After the hints and nudges, the Tories have blinked.
Last month, Culture Secretary Karen Bradley said of the immigration issue: “It’s not about putting numbers on it… What we need is to have the right people, to attract the brightest and the best.” Then, on Sunday, Home Secretary Amber Rudd refused to be drawn on whether the Conservatives would commit once again to cutting net migration to the “tens of thousands”. The party’s manifesto would not, she said, “be identical to the last one”.
And yet, for all the clues to the contrary, today we learn that the party has no intention of dropping a target that has never been met, has no merit in principle and is more likely to damage the economy than boost it. Speaking on the campaign trail, Theresa May confirmed she would continue to place considerable emphasis on bringing net inward migration down to “sustainable levels”, adding: “we believe that is in the tens of thousands.”
Perhaps the Conservative manifesto will reveal a moderately more flexible approach than was indicated by May’s words. But on the face of it, she is simply playing to a familiar crowd by readopting a headline policy which symbolises the worst instincts of those who see Brexit as primarily a debate about immigration.
Indeed, in case there was any doubt, she directly referred to Britain’s EU withdrawal when confirming her intentions, noting that bringing migrant numbers down would be possible “when we have control of our borders”.
Ironically, May noted in her speech to supporters in Harrow that one reason for setting a migration cap was the pressure immigration can place on public services. That is true up to a point, but it is also thanks to migrant workers that the NHS functions at all. The same could be said of parts of the service sector and in relation to agricultural work. To set the desires of the parochial Tory right above the actual needs of the country is myopic to say the least.
It is also further evidence that, despite commanding leads in the polls, the Tories’ election campaign is underpinned by a surprising degree of suspicion – about voter intention, internal back-biting and the motives of opponents.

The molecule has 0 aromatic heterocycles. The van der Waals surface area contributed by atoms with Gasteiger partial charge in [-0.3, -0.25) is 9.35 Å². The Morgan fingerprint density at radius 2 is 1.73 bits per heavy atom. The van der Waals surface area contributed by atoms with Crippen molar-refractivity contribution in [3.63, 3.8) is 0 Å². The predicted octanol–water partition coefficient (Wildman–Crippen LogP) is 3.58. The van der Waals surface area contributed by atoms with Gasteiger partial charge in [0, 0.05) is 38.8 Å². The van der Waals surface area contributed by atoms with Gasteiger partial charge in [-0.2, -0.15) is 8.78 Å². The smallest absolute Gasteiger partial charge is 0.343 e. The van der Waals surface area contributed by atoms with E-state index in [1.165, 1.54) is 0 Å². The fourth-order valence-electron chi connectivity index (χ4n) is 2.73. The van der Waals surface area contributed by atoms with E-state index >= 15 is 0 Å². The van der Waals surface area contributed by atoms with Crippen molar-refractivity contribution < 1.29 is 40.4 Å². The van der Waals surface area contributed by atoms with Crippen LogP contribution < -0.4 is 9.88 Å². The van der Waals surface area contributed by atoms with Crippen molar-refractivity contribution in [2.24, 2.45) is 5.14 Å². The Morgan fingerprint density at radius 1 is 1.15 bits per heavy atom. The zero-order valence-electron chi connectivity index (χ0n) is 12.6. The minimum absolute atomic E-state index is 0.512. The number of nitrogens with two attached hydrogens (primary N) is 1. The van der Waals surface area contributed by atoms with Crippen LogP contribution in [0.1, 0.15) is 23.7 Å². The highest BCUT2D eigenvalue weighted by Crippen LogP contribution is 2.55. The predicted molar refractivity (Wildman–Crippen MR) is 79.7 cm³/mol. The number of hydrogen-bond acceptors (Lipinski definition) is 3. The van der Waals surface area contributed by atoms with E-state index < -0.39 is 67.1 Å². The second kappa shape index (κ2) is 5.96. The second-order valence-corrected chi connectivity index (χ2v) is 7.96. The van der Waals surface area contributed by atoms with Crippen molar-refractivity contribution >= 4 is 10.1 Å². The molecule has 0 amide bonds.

We saw it last week in the Prime Minister’s bizarre attack on European Commission officials, who she said were seeking to meddle in the outcome of the general election. If the Conservatives’ next trick is to stick by impossible promises not to cut taxes then we’ll know they’re in full-on paranoia mode.
When it comes to the Tories and Europe, it has ever been thus: centrists perennially unnerved by right-wingers into taking harder lines than they might have liked. And since last year’s referendum vote, those on the right of the party are plainly in the ascendency.
The paradox is that now more than ever Britain needs to be governed by a party that has the flexibility to adapt to fast-moving events. If the Brexit negotiations are to be fruitful and if the years that follow are not to be deeply painful, pragmatism must win out over daft targets or other pointless pet promises that appeal to core voters but potentially tie ministerial hands at key points in the future.
Last week’s disastrous outing for Ukip in the local elections might have imbued the Conservative leadership with confidence for the bigger ballot box test next month. Judging by today’s renewal of the failed migration cap pledge, it seems in fact that Tory HQ has simply been convinced of the importance of wearing Ukip’s clothes in order to ensure that voters don’t swing back to Paul Nuttall and his chums. As Nigel Farage noted smugly at the weekend, May now uses “exactly the same words and phrases I have been using for 20 years”.
Despite recent opinion polls putting the Conservatives between 15 and 22 percentage points ahead of Labour, the Prime Minister is behaving in a way which suggests she is nervous of taking a sizable Commons majority for granted. And yet the more she talks herself into a hard Brexit headlock, the more important it is to ensure that she doesn’t get the parliamentary free hand she desires.Reuse content